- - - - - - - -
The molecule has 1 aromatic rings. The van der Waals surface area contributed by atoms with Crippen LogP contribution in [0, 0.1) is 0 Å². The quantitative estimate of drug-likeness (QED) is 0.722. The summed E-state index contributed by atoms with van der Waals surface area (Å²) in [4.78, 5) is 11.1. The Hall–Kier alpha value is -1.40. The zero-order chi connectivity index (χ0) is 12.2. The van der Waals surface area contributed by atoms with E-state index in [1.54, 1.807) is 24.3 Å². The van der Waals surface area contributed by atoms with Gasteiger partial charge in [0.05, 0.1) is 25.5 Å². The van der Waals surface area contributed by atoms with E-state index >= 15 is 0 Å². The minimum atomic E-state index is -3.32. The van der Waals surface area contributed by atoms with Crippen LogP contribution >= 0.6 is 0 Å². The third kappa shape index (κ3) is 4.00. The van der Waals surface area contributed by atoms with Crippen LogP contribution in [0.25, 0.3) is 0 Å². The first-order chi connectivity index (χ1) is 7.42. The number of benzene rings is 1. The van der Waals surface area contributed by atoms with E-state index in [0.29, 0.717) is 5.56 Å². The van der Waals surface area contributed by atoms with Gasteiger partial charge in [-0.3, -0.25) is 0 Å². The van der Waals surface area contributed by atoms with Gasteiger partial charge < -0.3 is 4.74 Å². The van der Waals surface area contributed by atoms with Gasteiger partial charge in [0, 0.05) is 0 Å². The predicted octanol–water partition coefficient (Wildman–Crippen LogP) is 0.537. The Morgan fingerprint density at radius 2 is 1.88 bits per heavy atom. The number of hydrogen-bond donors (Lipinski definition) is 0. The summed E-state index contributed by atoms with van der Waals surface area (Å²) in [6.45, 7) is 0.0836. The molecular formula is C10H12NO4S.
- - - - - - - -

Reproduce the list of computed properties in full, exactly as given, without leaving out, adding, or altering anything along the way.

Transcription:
The molecule has 1 aromatic rings. The van der Waals surface area contributed by atoms with Crippen LogP contribution in [0, 0.1) is 0 Å². The quantitative estimate of drug-likeness (QED) is 0.722. The summed E-state index contributed by atoms with van der Waals surface area (Å²) in [4.78, 5) is 11.1. The Hall–Kier alpha value is -1.40. The zero-order chi connectivity index (χ0) is 12.2. The van der Waals surface area contributed by atoms with E-state index in [1.54, 1.807) is 24.3 Å². The van der Waals surface area contributed by atoms with Gasteiger partial charge in [0.05, 0.1) is 25.5 Å². The van der Waals surface area contributed by atoms with E-state index >= 15 is 0 Å². The minimum atomic E-state index is -3.32. The van der Waals surface area contributed by atoms with Crippen LogP contribution >= 0.6 is 0 Å². The third kappa shape index (κ3) is 4.00. The van der Waals surface area contributed by atoms with Crippen LogP contribution in [0.25, 0.3) is 0 Å². The first-order chi connectivity index (χ1) is 7.42. The number of benzene rings is 1. The van der Waals surface area contributed by atoms with E-state index in [0.29, 0.717) is 5.56 Å². The van der Waals surface area contributed by atoms with Gasteiger partial charge in [-0.3, -0.25) is 0 Å². The van der Waals surface area contributed by atoms with Gasteiger partial charge < -0.3 is 4.74 Å². The van der Waals surface area contributed by atoms with Gasteiger partial charge in [0, 0.05) is 0 Å². The predicted octanol–water partition coefficient (Wildman–Crippen LogP) is 0.537. The Morgan fingerprint density at radius 2 is 1.88 bits per heavy atom. The number of hydrogen-bond donors (Lipinski definition) is 0. The summed E-state index contributed by atoms with van der Waals surface area (Å²) in [6.45, 7) is 0.0836. The molecular formula is C10H12NO4S.